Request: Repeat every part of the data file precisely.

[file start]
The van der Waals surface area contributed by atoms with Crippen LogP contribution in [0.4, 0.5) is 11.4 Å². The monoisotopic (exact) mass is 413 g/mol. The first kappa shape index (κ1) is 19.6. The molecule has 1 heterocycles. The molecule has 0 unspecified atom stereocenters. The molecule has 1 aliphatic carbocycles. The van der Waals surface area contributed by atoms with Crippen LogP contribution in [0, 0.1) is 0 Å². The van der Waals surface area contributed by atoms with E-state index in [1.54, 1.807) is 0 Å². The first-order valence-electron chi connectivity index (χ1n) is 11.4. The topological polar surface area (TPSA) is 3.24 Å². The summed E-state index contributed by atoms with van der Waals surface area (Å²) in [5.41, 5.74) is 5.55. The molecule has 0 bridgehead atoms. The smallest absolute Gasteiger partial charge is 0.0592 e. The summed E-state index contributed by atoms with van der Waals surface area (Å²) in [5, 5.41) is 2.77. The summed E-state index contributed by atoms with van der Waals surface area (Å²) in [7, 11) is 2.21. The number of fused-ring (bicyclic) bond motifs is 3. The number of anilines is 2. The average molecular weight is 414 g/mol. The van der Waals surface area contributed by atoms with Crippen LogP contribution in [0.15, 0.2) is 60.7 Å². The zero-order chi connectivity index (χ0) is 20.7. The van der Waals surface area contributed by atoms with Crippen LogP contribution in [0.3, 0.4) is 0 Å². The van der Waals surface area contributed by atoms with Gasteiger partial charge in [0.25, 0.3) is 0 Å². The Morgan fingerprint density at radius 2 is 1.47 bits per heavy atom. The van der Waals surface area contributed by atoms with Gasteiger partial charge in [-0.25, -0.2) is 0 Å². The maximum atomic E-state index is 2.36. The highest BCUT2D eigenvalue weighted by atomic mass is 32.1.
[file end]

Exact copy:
The van der Waals surface area contributed by atoms with Crippen LogP contribution in [0.4, 0.5) is 11.4 Å². The monoisotopic (exact) mass is 413 g/mol. The first kappa shape index (κ1) is 19.6. The molecule has 1 heterocycles. The molecule has 0 unspecified atom stereocenters. The molecule has 1 aliphatic carbocycles. The van der Waals surface area contributed by atoms with Crippen LogP contribution in [0, 0.1) is 0 Å². The van der Waals surface area contributed by atoms with E-state index in [1.54, 1.807) is 0 Å². The first-order valence-electron chi connectivity index (χ1n) is 11.4. The topological polar surface area (TPSA) is 3.24 Å². The summed E-state index contributed by atoms with van der Waals surface area (Å²) in [5.41, 5.74) is 5.55. The molecule has 0 bridgehead atoms. The smallest absolute Gasteiger partial charge is 0.0592 e. The summed E-state index contributed by atoms with van der Waals surface area (Å²) in [5, 5.41) is 2.77. The summed E-state index contributed by atoms with van der Waals surface area (Å²) in [7, 11) is 2.21. The number of fused-ring (bicyclic) bond motifs is 3. The number of anilines is 2. The average molecular weight is 414 g/mol. The van der Waals surface area contributed by atoms with Crippen LogP contribution in [0.15, 0.2) is 60.7 Å². The zero-order chi connectivity index (χ0) is 20.7. The van der Waals surface area contributed by atoms with Crippen LogP contribution in [0.3, 0.4) is 0 Å². The van der Waals surface area contributed by atoms with Gasteiger partial charge in [0.25, 0.3) is 0 Å². The Morgan fingerprint density at radius 2 is 1.47 bits per heavy atom. The van der Waals surface area contributed by atoms with Gasteiger partial charge in [-0.25, -0.2) is 0 Å². The maximum atomic E-state index is 2.36. The highest BCUT2D eigenvalue weighted by atomic mass is 32.1.